August is traditionally one of the busier months of the year at Abu Camp in terms of guest numbers, and the people who shared this August with us will have left with some incredible memories.
The peak of the annual inundation has now passed, and the water levels in the Abu Concession are visibly falling. This means that we can once again access some floodplain areas on game drives, and we’re not the only ones heading out there.
Areas that until recently were underwater often have particularly nutritious grazing, and many antelope species take advantage of this. The fish that were lately enjoying a hugely expanded aquatic realm may now find themselves about to be late – if they’ve not already managed to return to one of the permanent channels, they will soon be under siege from birds in one of the fish traps (isolated and shrinking pools) that are starting to form.
While these fish traps signify a desperate plight for their doomed residents, they also represent a wonderful birding opportunity with the most active of them having a dozen or more species of egret, heron and stork in attendance at any one time.
The slow drying out of the area means that before long, we will have to curtail our seasonal boating excursions (although mokoro activities will continue). The Okavango Delta is an incredibly dynamic ecosystem, and the fact that we can’t offer all our safari activities year-round is not so much an impediment as a testament to the fluid nature of the habitats we explore.
With the magnificent constellation of Scorpio presiding over the evening skies, we have felt the sting in the tail of winter. Just as it seemed summer temperatures were upon us, the mercury suddenly fell again to a minimum of 5°C (41°F), although the daily maximum temperature was a considerably warmer 33°C (91°F).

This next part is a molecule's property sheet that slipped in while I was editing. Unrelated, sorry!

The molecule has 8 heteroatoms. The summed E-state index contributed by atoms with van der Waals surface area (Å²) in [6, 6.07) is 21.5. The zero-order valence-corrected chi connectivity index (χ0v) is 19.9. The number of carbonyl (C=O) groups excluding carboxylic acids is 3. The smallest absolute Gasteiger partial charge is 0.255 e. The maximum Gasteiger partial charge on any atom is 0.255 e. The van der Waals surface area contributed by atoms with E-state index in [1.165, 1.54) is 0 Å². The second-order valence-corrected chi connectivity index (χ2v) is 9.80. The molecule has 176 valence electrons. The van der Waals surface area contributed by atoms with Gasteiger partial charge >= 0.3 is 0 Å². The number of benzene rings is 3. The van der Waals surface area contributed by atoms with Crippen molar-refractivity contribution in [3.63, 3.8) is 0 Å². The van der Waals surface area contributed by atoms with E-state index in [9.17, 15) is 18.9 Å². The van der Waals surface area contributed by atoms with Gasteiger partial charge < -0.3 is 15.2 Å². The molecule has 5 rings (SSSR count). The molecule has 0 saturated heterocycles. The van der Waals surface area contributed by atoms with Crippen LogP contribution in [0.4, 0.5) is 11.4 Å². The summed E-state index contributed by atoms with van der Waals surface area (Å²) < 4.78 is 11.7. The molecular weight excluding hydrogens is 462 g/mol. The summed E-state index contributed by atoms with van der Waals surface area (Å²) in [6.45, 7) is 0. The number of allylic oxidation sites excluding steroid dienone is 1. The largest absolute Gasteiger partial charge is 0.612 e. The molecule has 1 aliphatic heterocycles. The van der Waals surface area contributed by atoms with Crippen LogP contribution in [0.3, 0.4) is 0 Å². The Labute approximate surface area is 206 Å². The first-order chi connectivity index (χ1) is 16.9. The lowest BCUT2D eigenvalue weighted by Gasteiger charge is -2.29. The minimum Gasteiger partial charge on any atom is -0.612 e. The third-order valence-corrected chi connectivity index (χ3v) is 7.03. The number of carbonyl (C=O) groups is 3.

On more than one occasion, we actually had a thin film of ice on our new walkways early in the morning. More on those walkways later.
Looking out across the Concession, the haze in the air puzzled us at first until our team members explained that farmers in the villages that fringe the Delta were doing controlled burns as they prepared their fields for ploughing.
Throughout August, the Abu Concession delivered in terms of phenomenal game viewing. The general game – especially on the slowly-drying floodplains – was notable for sheer numbers, while our resident predators were also much in evidence.
Guests were almost spoilt for choice when it came to teeth and claws – both large and small. Wild dogs (always a highlight) were seen almost daily, and our male lions put in several appearances. Both lionesses and female leopards were seen with cubs, while the hyaena den at the airstrip was once again a hive of activity as new puppies started to explore the world around them.
Perhaps the most incredible sighting of the month involved not mammals, but a bird and a lizard. It was both hard to watch and fascinating, in equal measure. These pictures, shared by Abu Camp guests Beth and Curt, tell the story of a prolonged and rather gruesome struggle.
The martial eagle, with its black executioner’s hood, is the most powerful raptor we see here, and these birds are not shy to take on potentially dangerous prey items. Having spotted a large monitor lizard emerging from its hole in a dead tree, the martial eagle attacked and an epic struggle began.
Even an eagle as strong as a martial has its limitations, and the monitor lizard had every reason not to want to be pulled out. The battle hung in the balance, and then – in full sight of the guests – the eagle resorted to the grisly tactic of pecking out the monitor’s eyes.
Blinded but not cowed, the lizard clung on for dear life and eventually the eagle flew away to perch in a nearby tree, empty-taloned. The unfortunate reptile continued to writhe, and that was where the story ended. The eagle flew off in search of more pliant prey, while the monitor (probably mortally wounded) retreated into its lair. An episode that illustrates that Nature can be cruel, but that (unlike with some humans) the violence is purely for survival and never for amusement.
On the days when our guests were further out of Camp, on game drive or bush walks with the elephants of the Abu Herd, the skilled carpenters who are working on the refurbishment of the Camp continued their work.
The new raised walkway is proving to be popular, and has also reduced the Camp’s footprint and impact on the immediate habitat. The appearance of several old buffalo bulls in Camp during the evenings has underlined another reason for building upwards. Famously short-tempered, these old bulls were the only visitors to Abu Camp during August who seemed to be anything less than delighted.